Today we had a very busy morning. Five African Wild Cats out at the Wildlife Safari Park needed their annual physicals and vaccinations. Blood was drawn for routine CBCs, serum chemistry along with additional blood, feces and urine for a nutrition study. Then we looked at a swift fox that had gotten into a tussle with another swift fox. She had a torn ear and some bite marks that needed to be cleaned up. After that was done, she was put on some antibiotics and pain medication for the next few days. Then we had to vaccinate 5 pelicans and a raven against the West Nile virus. So, it was a busy day!

And it is high time I talked about yet another broad lesson I’ve learned so, here we go! This will be a long post, so bear with me (if you want to, that is :p)! (link to lesson 1, as a refresher)

Lesson 2: Conservation and Population Medicine (and the revelation that money is not green, but black and white)

There are two distinct forms of medicine within veterinary medical practice: population medicine and individual medicine. In the most basic sense, population medicine deals with animals in production situations (feedlots, cow/calf, swine farms, poultry farms, etc), but it can also deal with companion situations. An example would be vaccinating a pet dog against rabies to protect the dog, but also to reduce the incidence of rabies in the area, thereby making the entire population safer. Individual medicine more classically deals with individual companion animals of all shapes and sizes, but is applicable in production schemes as well. Individual dairy and beef cows, for example, routinely get individualized care for specific conditions from milk fever to bloat. Many veterinarians go into certain areas of practice, because they either like or dislike population medicine. In zoo medicine, I have found that you can’t have one without the other.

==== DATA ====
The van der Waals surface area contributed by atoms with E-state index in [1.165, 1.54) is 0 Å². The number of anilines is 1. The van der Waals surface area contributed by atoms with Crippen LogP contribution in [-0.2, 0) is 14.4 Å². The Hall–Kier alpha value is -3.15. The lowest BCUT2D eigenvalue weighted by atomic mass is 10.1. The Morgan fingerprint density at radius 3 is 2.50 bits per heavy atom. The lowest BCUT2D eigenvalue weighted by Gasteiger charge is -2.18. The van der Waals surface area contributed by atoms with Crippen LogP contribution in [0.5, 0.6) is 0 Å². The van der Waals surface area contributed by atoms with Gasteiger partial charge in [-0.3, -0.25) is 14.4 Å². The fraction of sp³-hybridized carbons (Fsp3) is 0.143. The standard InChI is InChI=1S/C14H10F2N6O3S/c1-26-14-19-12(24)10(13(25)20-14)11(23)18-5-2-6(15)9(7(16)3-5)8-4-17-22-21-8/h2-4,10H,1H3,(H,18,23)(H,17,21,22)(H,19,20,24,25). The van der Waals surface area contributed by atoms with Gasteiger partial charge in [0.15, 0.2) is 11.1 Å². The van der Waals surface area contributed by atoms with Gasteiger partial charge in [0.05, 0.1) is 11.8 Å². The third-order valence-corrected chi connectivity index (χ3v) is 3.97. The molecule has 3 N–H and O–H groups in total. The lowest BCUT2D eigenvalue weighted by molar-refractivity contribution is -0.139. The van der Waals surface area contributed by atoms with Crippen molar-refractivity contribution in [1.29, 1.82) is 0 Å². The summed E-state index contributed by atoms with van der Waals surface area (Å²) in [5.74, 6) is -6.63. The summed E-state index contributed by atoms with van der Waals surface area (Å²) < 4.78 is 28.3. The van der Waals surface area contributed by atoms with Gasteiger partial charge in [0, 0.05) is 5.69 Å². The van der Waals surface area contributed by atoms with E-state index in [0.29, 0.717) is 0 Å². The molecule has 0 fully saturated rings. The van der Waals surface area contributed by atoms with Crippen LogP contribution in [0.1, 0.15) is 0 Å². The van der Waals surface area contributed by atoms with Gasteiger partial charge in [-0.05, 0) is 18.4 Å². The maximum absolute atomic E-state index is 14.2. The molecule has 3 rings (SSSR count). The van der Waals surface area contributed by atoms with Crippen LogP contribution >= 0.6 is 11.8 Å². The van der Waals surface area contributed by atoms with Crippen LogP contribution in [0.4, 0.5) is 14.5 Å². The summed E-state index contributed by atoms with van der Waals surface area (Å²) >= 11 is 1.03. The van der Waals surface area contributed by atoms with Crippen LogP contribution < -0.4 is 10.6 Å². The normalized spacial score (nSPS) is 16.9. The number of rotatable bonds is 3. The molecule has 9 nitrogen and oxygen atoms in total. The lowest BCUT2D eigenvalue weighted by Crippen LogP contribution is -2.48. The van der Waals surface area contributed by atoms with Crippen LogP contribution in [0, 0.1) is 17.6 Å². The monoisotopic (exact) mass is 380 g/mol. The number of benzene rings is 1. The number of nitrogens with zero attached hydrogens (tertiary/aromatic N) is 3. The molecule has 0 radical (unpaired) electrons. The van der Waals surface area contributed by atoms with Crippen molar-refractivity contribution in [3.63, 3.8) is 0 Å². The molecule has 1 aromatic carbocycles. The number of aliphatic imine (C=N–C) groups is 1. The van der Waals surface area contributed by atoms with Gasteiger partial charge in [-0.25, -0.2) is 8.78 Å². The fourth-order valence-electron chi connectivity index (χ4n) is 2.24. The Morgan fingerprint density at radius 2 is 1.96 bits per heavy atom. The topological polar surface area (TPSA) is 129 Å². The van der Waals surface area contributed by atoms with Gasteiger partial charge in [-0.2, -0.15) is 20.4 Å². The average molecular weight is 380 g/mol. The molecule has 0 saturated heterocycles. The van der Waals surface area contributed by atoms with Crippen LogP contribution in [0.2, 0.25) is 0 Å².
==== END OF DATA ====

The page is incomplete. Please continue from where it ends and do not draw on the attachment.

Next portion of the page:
There are two main reasons that zoos exist: animal display and animal conservation. Some institutions are more heavily involved in one side or the other, but both have a place. At the HDZ, I’ve found that the split is fairly even. Yes, there are many animals on display, but many of them are a part of intensive conservation programs for their species. And there are many animals that are here but not on display, conservation being the primary reason they are here. One example of that would be the Wyoming Toads. Declared extinct in the 90s, an isolated population was later located and captured. Now there is a growing population of these toads (which, at one time, were the most numerous vertebrate in the state of Wyoming) in a handful of conservation institutions across the country, including the HDZ.